The Qur’an is filled with endless directives compelling Muslims to convert, conquer or kill non-believers and to conquer the non-Islamic world. Further Islam dictates that the Qur’an must be accepted and followed literally. Apostasy is heresy and punishable by death. It is this belief system that throughout history has caused Muslims to endlessly embark on conquest. In 1400 years of history the only time the West has been at “peace” with Islam was from the end of the Ottoman Empire early in the 20th Century through the end of World War ll. The reason for Islam’s dormancy during this brief period was the overwhelming superiority of the West technologically and economically along with the impoverished and largely uneducated Islamic world. The difference made it impossible for Islam to confront the West in any way. The vast quantity of money flowing into the Middle East from the sale of oil after WWII has allowed Islam to buy what it needs to once again begin its quest. The modern jihad was born.
The oil money has funded the terrorists, the construction of endless mosques and madrassas- Islamic religious schools – throughout the West. Both school and mosque almost all preach the most extreme form of Islam – Wahhabism. Our “friends” the Saudis fund most of these activities.
Perhaps that was a long-winded way of saying that Islam itself is the enemy, not a number of terrorist groups. Terrorism is one of Islam’s tools but it is the religion of Islam that is at war with us. One might ask how can a religion be at war with countries? The brief answer lies in the fact that there is no separation of church and state in Islam. The law of Islam is Shari’ and it is derived from the Qur’an and Haddiths. Every Muslim country in the world is governed by Shari’a. (Turkey is an exception but even it does not violate Shari’a and in fact is suffering an internal struggle to adopt overthrow its secular laws in favor of Shari’a.)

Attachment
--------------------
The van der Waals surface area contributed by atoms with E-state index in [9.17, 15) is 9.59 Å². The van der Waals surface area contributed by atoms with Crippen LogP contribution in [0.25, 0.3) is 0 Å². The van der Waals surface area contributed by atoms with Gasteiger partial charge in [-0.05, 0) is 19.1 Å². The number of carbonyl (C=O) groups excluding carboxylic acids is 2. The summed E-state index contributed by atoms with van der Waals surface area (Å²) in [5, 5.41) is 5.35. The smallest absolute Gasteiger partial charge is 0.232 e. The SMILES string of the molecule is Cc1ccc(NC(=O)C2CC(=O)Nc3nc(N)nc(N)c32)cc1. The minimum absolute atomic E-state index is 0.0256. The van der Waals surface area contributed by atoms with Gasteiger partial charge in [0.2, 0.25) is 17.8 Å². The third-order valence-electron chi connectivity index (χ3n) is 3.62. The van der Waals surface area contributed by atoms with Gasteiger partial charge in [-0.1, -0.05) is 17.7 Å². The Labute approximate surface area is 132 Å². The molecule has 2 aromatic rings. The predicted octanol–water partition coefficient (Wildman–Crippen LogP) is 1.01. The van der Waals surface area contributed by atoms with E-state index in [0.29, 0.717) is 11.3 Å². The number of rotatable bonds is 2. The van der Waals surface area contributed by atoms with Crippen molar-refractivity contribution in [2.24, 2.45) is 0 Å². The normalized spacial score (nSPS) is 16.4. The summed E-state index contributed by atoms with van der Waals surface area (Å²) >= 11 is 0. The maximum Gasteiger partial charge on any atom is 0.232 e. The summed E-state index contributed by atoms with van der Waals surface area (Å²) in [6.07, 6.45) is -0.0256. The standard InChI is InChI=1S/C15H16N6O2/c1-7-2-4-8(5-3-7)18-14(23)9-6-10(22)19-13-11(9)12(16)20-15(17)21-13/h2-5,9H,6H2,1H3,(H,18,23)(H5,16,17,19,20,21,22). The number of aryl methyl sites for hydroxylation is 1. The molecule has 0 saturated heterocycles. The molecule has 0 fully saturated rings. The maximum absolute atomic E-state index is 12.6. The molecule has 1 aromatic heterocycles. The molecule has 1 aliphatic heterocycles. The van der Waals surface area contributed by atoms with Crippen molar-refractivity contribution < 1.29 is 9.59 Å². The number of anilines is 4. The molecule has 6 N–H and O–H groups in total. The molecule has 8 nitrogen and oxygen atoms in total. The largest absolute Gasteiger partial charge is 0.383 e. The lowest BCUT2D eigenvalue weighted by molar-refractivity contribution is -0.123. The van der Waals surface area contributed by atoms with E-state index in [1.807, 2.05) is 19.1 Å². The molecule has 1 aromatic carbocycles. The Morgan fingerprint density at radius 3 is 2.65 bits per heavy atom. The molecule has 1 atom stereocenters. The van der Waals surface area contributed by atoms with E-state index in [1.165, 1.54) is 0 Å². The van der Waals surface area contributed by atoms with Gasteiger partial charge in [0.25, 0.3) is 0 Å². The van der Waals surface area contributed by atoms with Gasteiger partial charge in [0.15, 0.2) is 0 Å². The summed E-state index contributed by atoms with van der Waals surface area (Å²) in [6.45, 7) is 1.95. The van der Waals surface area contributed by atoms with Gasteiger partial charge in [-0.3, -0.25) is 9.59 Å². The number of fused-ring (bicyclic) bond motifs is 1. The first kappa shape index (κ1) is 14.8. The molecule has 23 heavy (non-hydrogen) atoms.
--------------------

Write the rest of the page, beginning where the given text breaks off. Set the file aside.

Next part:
The central theme found throughout the Qur’an and embodied in Shari’a is a concept of a very definite world order. There can exist, according to Islam only two states in the world: dar al Islam – the realm of Islam and dar al harb – the realm of war. If you are not part of Islam you are at war with Islam. The war can take any form, be it terrorism, subversion or economics.
Through Shari’a the religion of Islam and the state of Islam are one. For a Muslim there is no conflict in this regard. The absolute essential theme of every action of every Islamic nation and practicing Muslim is the establishment of Shari’a in every country in the world just as Mohammed commanded through the Qur’an. This has been a driving force for 1400 years.